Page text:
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The Five-Point Weekend Escape Plan

Get Adrenaline and Culture in Taos


5. Oddball Day

Religious symbols left by the faithful at Santaurio de Chimayo.  

Get out of town and make a roughly 100-mile scenic loop on the High Road to Taos, known for its expansive vistas, which are impressive year-round. Wake up for your road trip with a meticulously pulled shot of espresso ($2) from Elevation Coffee in Taos, then head south on Highway 68 through the Sangre de Cristo Mountains. After about 27 miles, make a pit stop in Embudo at Sugar’s BBQ (1799 New Mexico 68; 505-852-0604) for the much-lauded smoky brisket tacos. Continue on for another nineteen miles and then swing through Española, the "Lowrider Capital of the World," keeping your eyes peeled for the tricked-out vehicles. Head east about ten miles to the famous Santaurio de Chimayo, which draws as many as 300,000 believers each year for its supposedly healing dirt. (Evidence of miracles—abandoned crutches and medical equipment—lines the walls.) Continue on 76-N another ten miles to Truchas, a little village boasting huge views of the Rio Grande Valley and the High Road Marketplace, an artists’ co-op where dozens of locals sell artwork and crafts. Proceed another eight miles to Trampas, well known for its old mission church, which is considered one of the best examples of its kind. (Note the spatters of blood on the ceiling from Los Hermanos Penitentes, Spanish missionaries and priests who whipped themselves to feel closer to God.) Finish your loop at Ranchos de Taos, where you’ll see the boxy, almost modern-looking San Francisco de Asis Mission Church, famously painted by Georgia O’Keeffe and photographed by Ansel Adams. End your day at the newly opened Taos Mesa Brewing Company with a green chile cheeseburger ($11) or a portobello mushroom sandwich ($10) and one of their new in-house brews, which are introduced to the draft lineup every ten days. Try a pint of Hopper IPA (named after Dennis; $4) or one of the session beers, which are lower in alcohol ($4) and easier on anyone feeling wobbly at Taos’s 7,000-foot elevation. If you’ re not exhausted, get out on the dance floor—which is built on top of old tires, in keeping with the brewery’s green ethos—and get down in high-desert style to a rotating selection of live bands most nights of the week.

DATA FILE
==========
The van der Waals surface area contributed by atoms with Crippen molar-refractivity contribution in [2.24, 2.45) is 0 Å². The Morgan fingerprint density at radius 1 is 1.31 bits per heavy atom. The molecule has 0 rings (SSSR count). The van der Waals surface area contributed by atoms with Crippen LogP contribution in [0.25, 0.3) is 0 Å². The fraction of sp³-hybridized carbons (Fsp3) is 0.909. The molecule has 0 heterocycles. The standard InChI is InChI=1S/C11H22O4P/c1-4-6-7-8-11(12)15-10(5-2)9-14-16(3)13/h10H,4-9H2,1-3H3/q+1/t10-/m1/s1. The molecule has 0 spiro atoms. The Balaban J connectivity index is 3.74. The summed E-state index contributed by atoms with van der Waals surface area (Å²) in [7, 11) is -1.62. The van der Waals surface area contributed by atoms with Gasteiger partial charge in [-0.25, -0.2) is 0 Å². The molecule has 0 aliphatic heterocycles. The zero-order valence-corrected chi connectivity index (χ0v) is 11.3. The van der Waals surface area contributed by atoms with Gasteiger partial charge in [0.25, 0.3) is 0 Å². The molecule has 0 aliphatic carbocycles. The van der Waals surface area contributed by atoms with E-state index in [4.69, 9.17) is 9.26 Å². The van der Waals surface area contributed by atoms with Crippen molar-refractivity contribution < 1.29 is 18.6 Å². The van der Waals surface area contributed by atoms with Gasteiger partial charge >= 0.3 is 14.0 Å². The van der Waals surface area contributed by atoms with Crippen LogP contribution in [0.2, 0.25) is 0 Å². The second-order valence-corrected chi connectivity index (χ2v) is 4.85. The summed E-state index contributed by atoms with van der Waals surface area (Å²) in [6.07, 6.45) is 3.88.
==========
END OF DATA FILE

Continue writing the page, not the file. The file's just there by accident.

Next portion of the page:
Published on Jan 17, 2013 as a web exclusive.

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